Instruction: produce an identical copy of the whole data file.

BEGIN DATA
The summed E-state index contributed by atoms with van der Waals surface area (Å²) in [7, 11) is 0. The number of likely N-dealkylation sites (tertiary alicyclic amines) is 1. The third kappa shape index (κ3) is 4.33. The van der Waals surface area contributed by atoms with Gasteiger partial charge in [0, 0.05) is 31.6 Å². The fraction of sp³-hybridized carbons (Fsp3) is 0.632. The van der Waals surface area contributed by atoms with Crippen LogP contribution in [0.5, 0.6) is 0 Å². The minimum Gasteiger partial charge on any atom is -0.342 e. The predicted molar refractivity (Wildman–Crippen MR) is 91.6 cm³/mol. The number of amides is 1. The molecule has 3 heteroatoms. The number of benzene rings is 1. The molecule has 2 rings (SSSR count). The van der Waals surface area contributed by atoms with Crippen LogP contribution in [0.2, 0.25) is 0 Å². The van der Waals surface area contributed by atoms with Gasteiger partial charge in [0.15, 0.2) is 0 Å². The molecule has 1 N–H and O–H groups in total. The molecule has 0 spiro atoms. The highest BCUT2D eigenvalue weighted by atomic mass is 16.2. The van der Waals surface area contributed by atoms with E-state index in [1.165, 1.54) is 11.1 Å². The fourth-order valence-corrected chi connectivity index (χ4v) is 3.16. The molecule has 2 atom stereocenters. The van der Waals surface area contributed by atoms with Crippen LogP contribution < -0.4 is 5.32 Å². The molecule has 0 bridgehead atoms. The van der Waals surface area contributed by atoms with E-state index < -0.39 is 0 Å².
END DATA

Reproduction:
The summed E-state index contributed by atoms with van der Waals surface area (Å²) in [7, 11) is 0. The number of likely N-dealkylation sites (tertiary alicyclic amines) is 1. The third kappa shape index (κ3) is 4.33. The van der Waals surface area contributed by atoms with Gasteiger partial charge in [0, 0.05) is 31.6 Å². The fraction of sp³-hybridized carbons (Fsp3) is 0.632. The van der Waals surface area contributed by atoms with Crippen LogP contribution in [0.5, 0.6) is 0 Å². The minimum Gasteiger partial charge on any atom is -0.342 e. The predicted molar refractivity (Wildman–Crippen MR) is 91.6 cm³/mol. The number of amides is 1. The molecule has 3 heteroatoms. The number of benzene rings is 1. The molecule has 2 rings (SSSR count). The van der Waals surface area contributed by atoms with Crippen LogP contribution in [0.2, 0.25) is 0 Å². The van der Waals surface area contributed by atoms with Gasteiger partial charge in [0.15, 0.2) is 0 Å². The molecule has 1 N–H and O–H groups in total. The molecule has 0 spiro atoms. The highest BCUT2D eigenvalue weighted by atomic mass is 16.2. The van der Waals surface area contributed by atoms with E-state index in [1.165, 1.54) is 11.1 Å². The fourth-order valence-corrected chi connectivity index (χ4v) is 3.16. The molecule has 2 atom stereocenters. The van der Waals surface area contributed by atoms with Crippen LogP contribution < -0.4 is 5.32 Å². The molecule has 0 bridgehead atoms. The van der Waals surface area contributed by atoms with E-state index < -0.39 is 0 Å².